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Columbia Students Choose How to Spend Columbus Day

Students of Columbia University could either spend Columbus Day learning about Native American history or eating with the College Republicans.

Columbia University, in New York City, offered students options for how to spend Columbus Day.

“Columbia students didn’t have classes canceled for Columbus Day, but they did get to choose how to mark the holiday—with free food or with a history lesson,” reported the Columbia Spectator.

Students could either spend yesterday with Columbia’s Native American Council (NAC), which hosted its annual Indigenous People’s Day event, or they could check out the BBQ offered by the Columbia University College Republicans (CUCR).

NAC spent the day educating students about Native American history and on the Native perspective on Columbus.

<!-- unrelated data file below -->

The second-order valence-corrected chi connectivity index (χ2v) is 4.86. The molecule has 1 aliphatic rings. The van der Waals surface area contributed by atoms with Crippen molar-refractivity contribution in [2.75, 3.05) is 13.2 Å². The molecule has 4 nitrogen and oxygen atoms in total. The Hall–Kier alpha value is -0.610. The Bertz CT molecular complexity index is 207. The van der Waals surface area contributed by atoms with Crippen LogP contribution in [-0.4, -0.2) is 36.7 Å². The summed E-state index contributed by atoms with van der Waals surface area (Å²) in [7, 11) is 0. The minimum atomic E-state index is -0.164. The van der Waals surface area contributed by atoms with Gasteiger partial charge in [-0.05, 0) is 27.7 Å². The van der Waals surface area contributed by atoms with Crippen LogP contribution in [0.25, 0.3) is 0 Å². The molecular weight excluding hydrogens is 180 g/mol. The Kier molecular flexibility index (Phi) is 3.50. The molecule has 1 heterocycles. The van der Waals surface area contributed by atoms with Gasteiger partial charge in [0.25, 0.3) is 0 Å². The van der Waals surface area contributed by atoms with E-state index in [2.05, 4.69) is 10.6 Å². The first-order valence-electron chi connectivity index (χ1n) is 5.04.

The council is currently trying to get the university to change the name of the holiday on campus to Indigenous People’s Day and has gathered 300 signatures to help make that happen.

“People celebrate this holiday for different reasons. Some understand the indigenous side. Some celebrate Columbus. Some people are just happy to get the day off,” Louisa Harstad, NAC co-chair, told the Spectator.

In another part of campus, the College Republicans served ribs and refreshments and stressed that Columbus Day should be viewed as a part of American history.

“It’s about celebrating how our country started and who was able to help us,” Kate Christensen, CUCR social director, told the Spectator. “Columbus didn’t discover America, but he certainly played an integral role in what our country is today.”

To read the full story, visit the Columbia Spectator website.